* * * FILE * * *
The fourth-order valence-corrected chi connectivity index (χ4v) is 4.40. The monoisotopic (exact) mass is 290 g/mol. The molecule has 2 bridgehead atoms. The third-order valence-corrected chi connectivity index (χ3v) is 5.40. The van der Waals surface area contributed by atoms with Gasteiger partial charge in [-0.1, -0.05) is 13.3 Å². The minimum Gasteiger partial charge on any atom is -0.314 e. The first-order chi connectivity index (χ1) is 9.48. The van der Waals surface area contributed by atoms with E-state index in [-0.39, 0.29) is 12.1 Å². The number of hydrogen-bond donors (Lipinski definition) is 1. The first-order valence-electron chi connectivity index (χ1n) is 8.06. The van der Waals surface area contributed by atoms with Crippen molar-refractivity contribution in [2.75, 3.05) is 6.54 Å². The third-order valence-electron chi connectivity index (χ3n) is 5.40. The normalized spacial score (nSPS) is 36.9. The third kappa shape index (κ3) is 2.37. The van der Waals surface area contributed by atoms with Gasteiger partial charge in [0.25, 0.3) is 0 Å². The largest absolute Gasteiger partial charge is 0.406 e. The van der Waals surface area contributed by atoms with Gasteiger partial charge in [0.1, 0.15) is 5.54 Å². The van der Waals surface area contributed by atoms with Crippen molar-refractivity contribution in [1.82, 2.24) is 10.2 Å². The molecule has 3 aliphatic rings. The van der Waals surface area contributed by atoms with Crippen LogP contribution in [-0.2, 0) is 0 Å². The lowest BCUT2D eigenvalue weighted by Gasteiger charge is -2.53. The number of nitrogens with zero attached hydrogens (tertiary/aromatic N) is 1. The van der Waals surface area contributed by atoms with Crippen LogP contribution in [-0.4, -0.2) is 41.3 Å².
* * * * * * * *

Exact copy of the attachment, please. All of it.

The fourth-order valence-corrected chi connectivity index (χ4v) is 4.40. The monoisotopic (exact) mass is 290 g/mol. The molecule has 2 bridgehead atoms. The third-order valence-corrected chi connectivity index (χ3v) is 5.40. The van der Waals surface area contributed by atoms with Gasteiger partial charge in [-0.1, -0.05) is 13.3 Å². The minimum Gasteiger partial charge on any atom is -0.314 e. The first-order chi connectivity index (χ1) is 9.48. The van der Waals surface area contributed by atoms with E-state index in [-0.39, 0.29) is 12.1 Å². The number of hydrogen-bond donors (Lipinski definition) is 1. The first-order valence-electron chi connectivity index (χ1n) is 8.06. The van der Waals surface area contributed by atoms with Crippen molar-refractivity contribution in [2.75, 3.05) is 6.54 Å². The third-order valence-electron chi connectivity index (χ3n) is 5.40. The normalized spacial score (nSPS) is 36.9. The third kappa shape index (κ3) is 2.37. The van der Waals surface area contributed by atoms with Gasteiger partial charge in [0.25, 0.3) is 0 Å². The largest absolute Gasteiger partial charge is 0.406 e. The van der Waals surface area contributed by atoms with Gasteiger partial charge in [0.1, 0.15) is 5.54 Å². The van der Waals surface area contributed by atoms with Crippen molar-refractivity contribution in [1.82, 2.24) is 10.2 Å². The molecule has 3 aliphatic rings. The van der Waals surface area contributed by atoms with Crippen LogP contribution in [-0.2, 0) is 0 Å². The lowest BCUT2D eigenvalue weighted by Gasteiger charge is -2.53. The number of nitrogens with zero attached hydrogens (tertiary/aromatic N) is 1. The van der Waals surface area contributed by atoms with Crippen LogP contribution in [-0.4, -0.2) is 41.3 Å².